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Where they went

Where They Went: Fiji

Email|Print| Text size + By Diane Daniel
October 24, 2004

WHO: Jan Arabas, 46, and her husband, Rick Ochberg, 54, of Melrose

WHERE: Kadavu, Fiji

WHEN: Two weeks in July

WHY: ''We wanted to take a fabulous scuba driving trip, sort of the trip of a lifetime," Arabas said.

FINDING KADAVU: The couple considered several spots known to scuba divers. Kadavu (pronounced kahn-DAH-voo) ''got rave reviews, both the island and the place we stayed," she said. ''We're not resort people. Kadavu is an undeveloped island of traditional villages. Emerald green mountains rise up out of the sea [that] has that tropical blue color. There are no roads. Everyone gets around by boat."

TROPICAL TREAT: ''We stayed at Tiliva Resort (www.tilivaresortfiji.com), owned by Kemu and Barbara Yabaki," Arabas said. ''Kemu grew up in Tiliva village, one bay over. The village has about 200 people, no stores, no electricity, no phone. The main economy is barter and some fishing. Kemu lived in England for 38 years. That's where he met Barbara; she's Irish. They started going back for vacation and Barbara fell in love with it. They also wanted to go back and help the local economy." There are a few other places to stay, she said, but most cater to backpackers. ''Tiliva is a little more Westernized. It's gorgeous and very comfortable. It's built into the hillside. It's like being in a tree house. All the meals are in the central bure," or cottage. ''There're only five bures. It's very cozy. There were couples from New Zealand and some Americans. We ended up feeling like we were friends."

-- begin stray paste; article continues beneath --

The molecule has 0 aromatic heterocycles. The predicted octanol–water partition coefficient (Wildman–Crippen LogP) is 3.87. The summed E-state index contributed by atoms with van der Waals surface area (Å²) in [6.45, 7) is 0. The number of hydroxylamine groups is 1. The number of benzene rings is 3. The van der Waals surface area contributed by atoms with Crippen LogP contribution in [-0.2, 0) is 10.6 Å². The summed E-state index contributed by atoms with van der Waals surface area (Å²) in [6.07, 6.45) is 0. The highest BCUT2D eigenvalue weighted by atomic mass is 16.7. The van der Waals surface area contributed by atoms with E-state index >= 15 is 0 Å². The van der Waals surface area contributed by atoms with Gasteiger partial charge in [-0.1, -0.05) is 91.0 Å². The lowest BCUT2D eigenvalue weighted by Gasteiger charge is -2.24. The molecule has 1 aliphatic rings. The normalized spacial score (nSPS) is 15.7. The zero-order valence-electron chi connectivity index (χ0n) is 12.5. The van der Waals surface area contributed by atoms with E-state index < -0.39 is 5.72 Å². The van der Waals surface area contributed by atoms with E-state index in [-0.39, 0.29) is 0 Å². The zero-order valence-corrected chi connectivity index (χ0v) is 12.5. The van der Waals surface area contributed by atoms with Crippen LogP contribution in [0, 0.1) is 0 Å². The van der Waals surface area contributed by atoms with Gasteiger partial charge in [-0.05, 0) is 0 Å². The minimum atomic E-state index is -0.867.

FOR FUN: ''In the day, you could get dropped off at your own private beach for diving or fishing or picnicking," Arabas said. ''The diving was unbelievable. The reef off Kadavu is called the Astrolabe Reef. It's like a pristine, untouched reef. They'd just voted to make it a marine park to protect it. The places we've been before, there's a lot of divers and the reefs maybe have gotten a little beat up. The dive master, Filipe, in his 50s, from two villages up, he's just the most amazing dive master we've ever had. He showed us so much stuff. We saw sharks on every dive. We saw eels as big as me, sea turtles, a fish called a lion fish that's really dramatic with these fins they can fan out. We saw clams the size of basketballs and oysters like dinner plates. We saw all these things we'd never seen in the Caribbean. The scenery was much more dramatic than anything I'd seen." (Arabas is a professional artists whose latest prints depict tropical animals.)

VILLAGE LIFE: ''In the evening everybody gathers in a big bure and they were singing and they drink kava, [made from] a pepper plant root," Arabas said. ''I have to say I wasn't thrilled about the taste of it, kind of like soapy dishwater. It's supposed to relax you. And there was an incredible band of guitarists and singers. You're in one big room sitting on a mat in candlelight and people are singing and harmonizing. We walked there by walking along the beach. The stars were just amazing. One thing I liked about Fiji is the land is owned by the villages. Tiliva has a boarding school of 200 children from neighboring villages, and a rugby team. We went over to visit the school one day and then watched them practice for a rugby meet. It was so special to go somewhere and feel you could be part of the place."

To see other reader vacation snapshots, visit www.boston.com/wheretheywent. Send story suggestions to ddaniel@globe.com.

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